Sign In vs. Log In

July 25th, 2006

A little detail that I’ve always taken for granted is the term that is used to invite a person to log in or sign in to a system – that is, to provide their username and password for authentication. I usually just default to the term “log in”, which is what Mac OS X and most UNIXs call it.

It really doesn’t seem like a big detail, except that today I found myself scratching my head thinking “what do my users think when they see ‘log in’?” If you really sit there and think about it, the term “log in” doesn’t make any sense at all. It makes me think of wood – what am I putting the log into, anyway? But on the other hand, “sign in” seems awkward too, if you think about it long enough. So lets look at the alternatives.

Log in and log out, as far as I can tell, are derived from the idea that one would write your name down in a logbook for an important activity. “Login” can also be used as a noun, as in “provide your login and password”, and as an adjective, as in “give me your login information and nobody gets hurt”. It seems like a pretty natural thing to say, but that could be because of all the times I’ve “logged in” to Mac OS X. You can still say “provide your signin information”, but that seems pretty awkward. So “logging in” seems more versatile than “signing in”.

Sign in and sign out seem to have a slightly more friendly feel. Many websites end up using these over login/out. Saying “sign in” feels like signing a guest book, where “log in” feels like registering oneself for some important activity. Sign in and sign out also have the benefit of historical usage. People who remember listening to the radio (remember radio?) would recognize the familiar “this is So-and-So, signing off”.

What do you think?

  • Log in/Log out
  • Log on/Log off
  • Sign in/Sign out
  • Sign on/Sign off

Some posts that I found helpful:

Easy Button for Mongrel

July 21st, 2006

If you’ve hopped on the Mongrel bandwagon, you know how convenient and efficient the Mongrel server can be for running Ruby on Rails applications.

The only thing that’s not so convenient about Mongrel is the way you start it when you’re working in development mode. Typing that long command (mongrel_rails start -d -p 3000 -e development) every time you want to start your web app can be a real pain.

So I came up with this quick shell script (UNIX/Linux only – sorry Windows folks) that does the same thing as the script/server command.

The script/mongrel file

/usr/local/bin/mongrel_rails start \
 -d \
 -p 3000 \
 -e development \
 -c /path/to/your/web/app

To use it:

  1. Go to your Rails app and make a file in your script directory called mongrel (no file extension – just “mongrel”).
  2. Paste the above code inside the file, modifying it as necessary. Save the file.
  3. Go out to your terminal, and navigate to the root of your web app.
  4. Run script/mongrel.
  5. That’s it! Your web server should be running! Test it by browsing to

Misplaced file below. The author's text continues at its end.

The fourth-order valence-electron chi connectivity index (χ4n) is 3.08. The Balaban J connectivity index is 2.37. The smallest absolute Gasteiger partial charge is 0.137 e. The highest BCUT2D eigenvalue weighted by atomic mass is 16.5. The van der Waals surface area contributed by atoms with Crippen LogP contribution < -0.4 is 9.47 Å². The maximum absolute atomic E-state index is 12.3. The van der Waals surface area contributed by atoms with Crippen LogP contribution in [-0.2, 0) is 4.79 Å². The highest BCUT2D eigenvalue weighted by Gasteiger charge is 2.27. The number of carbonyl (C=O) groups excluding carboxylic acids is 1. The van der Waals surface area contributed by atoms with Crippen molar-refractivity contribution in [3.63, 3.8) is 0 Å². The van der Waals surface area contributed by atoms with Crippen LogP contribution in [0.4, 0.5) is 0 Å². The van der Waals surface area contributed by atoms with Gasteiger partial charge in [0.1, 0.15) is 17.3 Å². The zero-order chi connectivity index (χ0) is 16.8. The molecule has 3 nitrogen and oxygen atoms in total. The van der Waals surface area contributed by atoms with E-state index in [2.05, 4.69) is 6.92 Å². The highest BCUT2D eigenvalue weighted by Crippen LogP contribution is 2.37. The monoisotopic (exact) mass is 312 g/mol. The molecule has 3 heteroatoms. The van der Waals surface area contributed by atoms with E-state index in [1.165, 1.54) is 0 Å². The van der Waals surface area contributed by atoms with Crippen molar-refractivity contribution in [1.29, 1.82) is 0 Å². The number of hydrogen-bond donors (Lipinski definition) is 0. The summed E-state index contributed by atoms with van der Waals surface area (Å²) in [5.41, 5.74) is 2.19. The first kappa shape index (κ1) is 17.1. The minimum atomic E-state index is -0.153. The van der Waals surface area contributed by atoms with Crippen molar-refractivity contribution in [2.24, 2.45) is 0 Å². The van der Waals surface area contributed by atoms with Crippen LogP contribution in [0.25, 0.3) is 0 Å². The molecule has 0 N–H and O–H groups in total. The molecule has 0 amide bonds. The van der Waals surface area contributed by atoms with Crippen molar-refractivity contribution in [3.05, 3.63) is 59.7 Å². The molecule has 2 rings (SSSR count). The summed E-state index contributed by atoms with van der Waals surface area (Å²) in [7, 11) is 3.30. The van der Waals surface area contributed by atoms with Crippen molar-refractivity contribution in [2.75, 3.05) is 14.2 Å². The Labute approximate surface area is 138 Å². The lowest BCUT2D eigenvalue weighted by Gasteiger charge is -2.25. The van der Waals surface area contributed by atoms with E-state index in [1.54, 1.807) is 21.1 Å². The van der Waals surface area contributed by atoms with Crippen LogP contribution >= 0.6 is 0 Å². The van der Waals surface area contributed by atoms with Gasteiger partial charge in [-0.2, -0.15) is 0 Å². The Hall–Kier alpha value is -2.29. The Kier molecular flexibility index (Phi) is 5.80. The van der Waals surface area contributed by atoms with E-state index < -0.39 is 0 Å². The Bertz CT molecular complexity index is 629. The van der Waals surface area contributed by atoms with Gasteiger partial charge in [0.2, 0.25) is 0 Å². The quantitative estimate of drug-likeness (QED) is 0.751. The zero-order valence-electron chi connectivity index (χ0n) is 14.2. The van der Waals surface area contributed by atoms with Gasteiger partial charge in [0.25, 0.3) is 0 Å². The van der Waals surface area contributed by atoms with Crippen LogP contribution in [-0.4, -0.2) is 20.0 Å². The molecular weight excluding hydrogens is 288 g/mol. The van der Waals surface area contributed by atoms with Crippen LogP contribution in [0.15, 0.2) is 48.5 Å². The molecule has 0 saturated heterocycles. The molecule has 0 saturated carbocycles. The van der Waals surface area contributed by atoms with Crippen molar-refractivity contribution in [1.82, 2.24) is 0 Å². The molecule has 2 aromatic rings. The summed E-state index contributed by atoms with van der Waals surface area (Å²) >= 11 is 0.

To shut down the web app, just run mongrel_rails stop from the root of your web app.


July 18th, 2006

Cool: CoverFlow


CrossConnector got linked up at 37signals blog, Signal vs. Noise. They were impressed by our nifty Keynote and Powerpoint slides, which you can download from to promote your CrossConnector site.

Signal vs. Noise Article: Screens Around Town: CrossConnector, Dandelife, and Wufoo

Stowe Boyd takes a lesson from Deep Survival by Laurence Gonzoles, and applies it to small bueiness.

The ones that survive avalanches, airplane crashes, being snow bound, or cast adrift in inadequate life boats are those that manage to suppress their urge to panic long enough to ask — and answer — the essential question of survival: what do I do next to survive?

Read the article at the FreshBooks Blog.

I’m no expert on REST-ful development. But after seeing David’s presentation on ActiveResource, MLY’s article on HABTM, and after looking at Molecule I was inspired to refactor some of my controllers a bit. When I was done, I managed to squeeze the CRUD (Create, Read, Update, Delete) part of my controllers down from around 50-75 lines per controller to around 20-30 lines.

class ApplicationController < ActionController::Base


  def save_or_update(obj,params=nil)
      ((params and !obj.new_record?) ? obj.update_attributes(params) : or raise errors_for obj
      flash_notice "#{obj.class} saved successfully", :good, :now
      redirect_to :action => "show", :permalink =>obj.permalink
    rescue Exception => e
      flash_notice "There was an error saving the #{obj.class.downcase} #{e}", :bad, :now

  def errors_for(obj)
    "<ul>#{obj.errors.full_messages.collect{|e| "<li>#{e}</li>"}}</ul>" if obj and obj.errors

  def flash_notice(message,status=:good,now=false)
    now ? ([:notice],[:class] = message, status) : (flash[:notice], flash[:class] = message, status)


class PageController < ApplicationController

  def show
    @page = get_page

  def new
    @page =[:page])
    save_or_update(@page) if 

  def edit
    @page = get_page
    save_or_update(@page,params[:page]) if 


  def get_page(permalink=params[:permalink])